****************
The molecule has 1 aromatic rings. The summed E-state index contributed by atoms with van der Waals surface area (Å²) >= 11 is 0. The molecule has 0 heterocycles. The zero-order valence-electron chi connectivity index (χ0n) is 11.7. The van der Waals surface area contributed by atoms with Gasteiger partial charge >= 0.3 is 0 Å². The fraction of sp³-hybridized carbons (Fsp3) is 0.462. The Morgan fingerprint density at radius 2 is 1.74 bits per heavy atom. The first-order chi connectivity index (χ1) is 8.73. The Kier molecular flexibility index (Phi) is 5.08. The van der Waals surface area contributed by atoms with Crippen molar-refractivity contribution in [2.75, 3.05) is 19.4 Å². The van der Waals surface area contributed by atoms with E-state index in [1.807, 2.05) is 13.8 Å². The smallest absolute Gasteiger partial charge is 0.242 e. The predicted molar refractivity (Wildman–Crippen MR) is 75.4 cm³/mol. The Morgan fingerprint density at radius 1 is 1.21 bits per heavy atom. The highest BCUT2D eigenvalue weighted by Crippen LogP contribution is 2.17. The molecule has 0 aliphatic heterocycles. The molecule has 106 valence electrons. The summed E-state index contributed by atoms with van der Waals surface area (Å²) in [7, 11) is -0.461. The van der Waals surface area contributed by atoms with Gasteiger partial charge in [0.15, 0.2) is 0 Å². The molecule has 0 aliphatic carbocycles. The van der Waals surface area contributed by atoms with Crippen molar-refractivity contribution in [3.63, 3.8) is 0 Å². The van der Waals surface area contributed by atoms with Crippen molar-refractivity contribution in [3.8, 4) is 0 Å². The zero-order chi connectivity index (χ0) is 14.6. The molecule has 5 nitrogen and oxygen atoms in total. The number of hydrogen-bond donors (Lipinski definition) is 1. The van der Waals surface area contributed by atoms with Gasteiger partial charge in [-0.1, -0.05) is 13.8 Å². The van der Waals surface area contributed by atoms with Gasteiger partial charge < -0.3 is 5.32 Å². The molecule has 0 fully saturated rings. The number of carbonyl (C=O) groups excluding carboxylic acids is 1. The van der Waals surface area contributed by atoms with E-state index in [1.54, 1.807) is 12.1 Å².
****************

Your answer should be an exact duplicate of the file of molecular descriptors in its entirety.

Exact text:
The molecule has 1 aromatic rings. The summed E-state index contributed by atoms with van der Waals surface area (Å²) >= 11 is 0. The molecule has 0 heterocycles. The zero-order valence-electron chi connectivity index (χ0n) is 11.7. The van der Waals surface area contributed by atoms with Gasteiger partial charge >= 0.3 is 0 Å². The fraction of sp³-hybridized carbons (Fsp3) is 0.462. The Morgan fingerprint density at radius 2 is 1.74 bits per heavy atom. The first-order chi connectivity index (χ1) is 8.73. The Kier molecular flexibility index (Phi) is 5.08. The van der Waals surface area contributed by atoms with Crippen molar-refractivity contribution in [2.75, 3.05) is 19.4 Å². The van der Waals surface area contributed by atoms with E-state index in [1.807, 2.05) is 13.8 Å². The smallest absolute Gasteiger partial charge is 0.242 e. The predicted molar refractivity (Wildman–Crippen MR) is 75.4 cm³/mol. The Morgan fingerprint density at radius 1 is 1.21 bits per heavy atom. The highest BCUT2D eigenvalue weighted by Crippen LogP contribution is 2.17. The molecule has 0 aliphatic heterocycles. The molecule has 106 valence electrons. The summed E-state index contributed by atoms with van der Waals surface area (Å²) in [7, 11) is -0.461. The van der Waals surface area contributed by atoms with Gasteiger partial charge in [0.15, 0.2) is 0 Å². The molecule has 0 aliphatic carbocycles. The van der Waals surface area contributed by atoms with Crippen molar-refractivity contribution in [3.63, 3.8) is 0 Å². The van der Waals surface area contributed by atoms with Crippen molar-refractivity contribution in [3.8, 4) is 0 Å². The zero-order chi connectivity index (χ0) is 14.6. The molecule has 5 nitrogen and oxygen atoms in total. The number of hydrogen-bond donors (Lipinski definition) is 1. The van der Waals surface area contributed by atoms with Gasteiger partial charge in [-0.1, -0.05) is 13.8 Å². The van der Waals surface area contributed by atoms with Gasteiger partial charge < -0.3 is 5.32 Å². The molecule has 0 fully saturated rings. The number of carbonyl (C=O) groups excluding carboxylic acids is 1. The van der Waals surface area contributed by atoms with E-state index in [1.54, 1.807) is 12.1 Å².